Canadian researchers are developing less expensive ways to embed glass fibers in a stretchy elastomer that could one day be used in slip-resistant winter footwear.
The material, which is made up of glass fibers embedded in a compliant rubber, could be used in the soles of slip-resistant winter boots. The researchers describe the manufacturing process in a paper in the journal Applied Physics Letters, from AIP Publishing.
The material looks like regular rubber and will stretch and deform in similar ways, said Rizvi, a postdoctoral fellow at the Toronto Rehabilitation Institute who works on developing materials that can provide better traction on ice. The material also performs just as well as regular rubber on dry surfaces such as quarry tile, he added. But on ice the rubber-glass fiber composite provides significantly better traction.
Existing methods for fabricating the material require first extruding a rubber slab with glass fibers running parallel with the surface. The slab is then cut and reoriented so that the fibers stick out of the surface like the pins in a pincushion.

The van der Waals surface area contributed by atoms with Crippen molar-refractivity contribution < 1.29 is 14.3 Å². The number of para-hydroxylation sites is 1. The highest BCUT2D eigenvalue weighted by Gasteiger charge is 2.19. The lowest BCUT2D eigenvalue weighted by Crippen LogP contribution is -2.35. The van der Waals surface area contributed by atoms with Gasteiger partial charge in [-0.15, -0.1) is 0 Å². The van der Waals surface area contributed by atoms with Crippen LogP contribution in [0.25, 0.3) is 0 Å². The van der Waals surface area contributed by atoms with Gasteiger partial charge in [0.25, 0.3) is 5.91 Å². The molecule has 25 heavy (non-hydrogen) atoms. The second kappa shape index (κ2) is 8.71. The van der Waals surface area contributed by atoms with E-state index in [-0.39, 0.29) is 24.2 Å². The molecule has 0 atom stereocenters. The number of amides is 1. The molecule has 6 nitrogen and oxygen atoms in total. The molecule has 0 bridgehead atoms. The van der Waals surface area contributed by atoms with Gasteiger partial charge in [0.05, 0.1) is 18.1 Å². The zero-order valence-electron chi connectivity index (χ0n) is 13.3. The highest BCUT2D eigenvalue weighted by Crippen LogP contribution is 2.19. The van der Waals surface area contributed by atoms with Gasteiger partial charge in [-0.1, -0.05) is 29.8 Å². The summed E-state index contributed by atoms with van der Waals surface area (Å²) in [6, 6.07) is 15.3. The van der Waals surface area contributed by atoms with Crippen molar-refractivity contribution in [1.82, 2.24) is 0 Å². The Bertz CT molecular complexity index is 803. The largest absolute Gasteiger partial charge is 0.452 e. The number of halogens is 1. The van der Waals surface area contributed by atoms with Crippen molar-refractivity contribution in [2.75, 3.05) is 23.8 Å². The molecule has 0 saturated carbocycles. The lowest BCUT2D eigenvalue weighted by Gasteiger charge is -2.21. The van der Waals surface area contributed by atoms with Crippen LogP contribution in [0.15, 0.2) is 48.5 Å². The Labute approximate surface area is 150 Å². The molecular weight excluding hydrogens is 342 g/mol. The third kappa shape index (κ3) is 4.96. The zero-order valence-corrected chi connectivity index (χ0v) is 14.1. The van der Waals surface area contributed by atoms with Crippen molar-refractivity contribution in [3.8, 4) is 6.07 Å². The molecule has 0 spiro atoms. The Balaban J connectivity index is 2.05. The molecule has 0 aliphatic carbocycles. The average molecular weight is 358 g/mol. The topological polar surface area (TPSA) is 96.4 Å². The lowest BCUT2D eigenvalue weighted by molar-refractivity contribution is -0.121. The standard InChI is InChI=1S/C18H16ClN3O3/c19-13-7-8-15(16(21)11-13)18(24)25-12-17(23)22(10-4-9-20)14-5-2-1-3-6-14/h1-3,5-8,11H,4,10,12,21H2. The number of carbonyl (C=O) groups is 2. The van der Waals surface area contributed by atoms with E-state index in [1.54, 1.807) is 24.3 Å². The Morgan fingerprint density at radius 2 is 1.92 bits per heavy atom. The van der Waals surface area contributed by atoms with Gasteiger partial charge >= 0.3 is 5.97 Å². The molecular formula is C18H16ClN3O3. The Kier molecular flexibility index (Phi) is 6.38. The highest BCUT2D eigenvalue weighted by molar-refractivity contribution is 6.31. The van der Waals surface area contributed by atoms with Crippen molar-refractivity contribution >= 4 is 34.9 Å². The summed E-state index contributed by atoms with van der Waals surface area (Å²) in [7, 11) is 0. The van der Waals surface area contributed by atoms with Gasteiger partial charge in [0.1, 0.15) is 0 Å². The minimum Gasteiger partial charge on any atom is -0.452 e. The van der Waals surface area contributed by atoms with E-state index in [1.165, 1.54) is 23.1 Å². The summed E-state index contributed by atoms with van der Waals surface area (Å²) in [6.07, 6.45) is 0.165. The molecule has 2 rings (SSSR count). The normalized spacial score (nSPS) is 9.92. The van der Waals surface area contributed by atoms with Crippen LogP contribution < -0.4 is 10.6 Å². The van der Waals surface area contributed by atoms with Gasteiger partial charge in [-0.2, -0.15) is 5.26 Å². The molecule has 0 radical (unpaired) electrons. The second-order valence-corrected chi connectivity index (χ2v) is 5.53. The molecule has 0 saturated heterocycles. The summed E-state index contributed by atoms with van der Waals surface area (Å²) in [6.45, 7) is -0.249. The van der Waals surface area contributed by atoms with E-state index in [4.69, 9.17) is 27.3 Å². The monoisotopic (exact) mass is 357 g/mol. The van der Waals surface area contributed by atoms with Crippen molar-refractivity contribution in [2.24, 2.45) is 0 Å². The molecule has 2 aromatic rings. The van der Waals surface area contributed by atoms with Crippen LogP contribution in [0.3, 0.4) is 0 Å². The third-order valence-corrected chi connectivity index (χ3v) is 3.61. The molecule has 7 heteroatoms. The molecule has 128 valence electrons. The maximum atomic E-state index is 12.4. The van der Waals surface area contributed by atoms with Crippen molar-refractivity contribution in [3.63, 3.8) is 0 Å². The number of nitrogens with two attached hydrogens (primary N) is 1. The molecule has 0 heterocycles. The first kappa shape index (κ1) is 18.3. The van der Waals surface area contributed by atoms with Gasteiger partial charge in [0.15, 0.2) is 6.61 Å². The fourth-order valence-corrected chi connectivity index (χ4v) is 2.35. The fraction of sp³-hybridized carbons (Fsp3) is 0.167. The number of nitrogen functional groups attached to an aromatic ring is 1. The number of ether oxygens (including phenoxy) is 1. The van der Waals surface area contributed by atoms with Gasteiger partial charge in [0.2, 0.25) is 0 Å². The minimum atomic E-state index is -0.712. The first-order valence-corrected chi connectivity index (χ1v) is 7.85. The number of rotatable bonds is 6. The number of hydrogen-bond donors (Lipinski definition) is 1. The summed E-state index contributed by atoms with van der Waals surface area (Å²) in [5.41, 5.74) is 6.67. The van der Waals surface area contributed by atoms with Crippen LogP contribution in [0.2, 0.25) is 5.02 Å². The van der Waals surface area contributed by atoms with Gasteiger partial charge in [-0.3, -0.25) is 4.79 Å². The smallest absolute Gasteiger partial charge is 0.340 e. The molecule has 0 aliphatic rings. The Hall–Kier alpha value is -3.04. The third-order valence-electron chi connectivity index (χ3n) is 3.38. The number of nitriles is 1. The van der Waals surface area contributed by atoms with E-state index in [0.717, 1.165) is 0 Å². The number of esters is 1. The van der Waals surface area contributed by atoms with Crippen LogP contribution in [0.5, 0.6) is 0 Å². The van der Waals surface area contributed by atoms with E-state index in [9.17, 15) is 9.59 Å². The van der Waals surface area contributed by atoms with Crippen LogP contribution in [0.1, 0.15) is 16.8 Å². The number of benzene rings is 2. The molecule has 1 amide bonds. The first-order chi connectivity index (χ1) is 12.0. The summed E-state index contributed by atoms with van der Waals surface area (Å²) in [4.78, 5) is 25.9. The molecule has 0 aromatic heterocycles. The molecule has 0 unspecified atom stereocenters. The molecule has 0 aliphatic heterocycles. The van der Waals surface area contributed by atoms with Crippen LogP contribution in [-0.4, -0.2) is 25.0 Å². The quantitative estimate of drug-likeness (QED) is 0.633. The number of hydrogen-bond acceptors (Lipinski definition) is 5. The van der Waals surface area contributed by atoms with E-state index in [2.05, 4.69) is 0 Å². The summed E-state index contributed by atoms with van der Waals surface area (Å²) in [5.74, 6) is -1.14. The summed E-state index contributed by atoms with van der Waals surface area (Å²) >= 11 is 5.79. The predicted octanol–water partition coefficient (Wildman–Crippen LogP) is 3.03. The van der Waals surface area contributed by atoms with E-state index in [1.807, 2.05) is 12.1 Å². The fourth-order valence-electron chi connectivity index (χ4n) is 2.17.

"The materials required for creating a high friction composite are not expensive, but the process of slicing and rearranging the rubber is not easily scalable," Rizvi said. The team has found a way to automate the process so that the material could be cheaply mass-produced.
The team noted that there is further work to be done to improve the wear-resistance of the material. Their testing has shown that the slip-resistant properties of the material fade with use so it would not be appropriate for commercial footwear until its robustness is improved.
Source: aip.orgAdded: 10 July 2015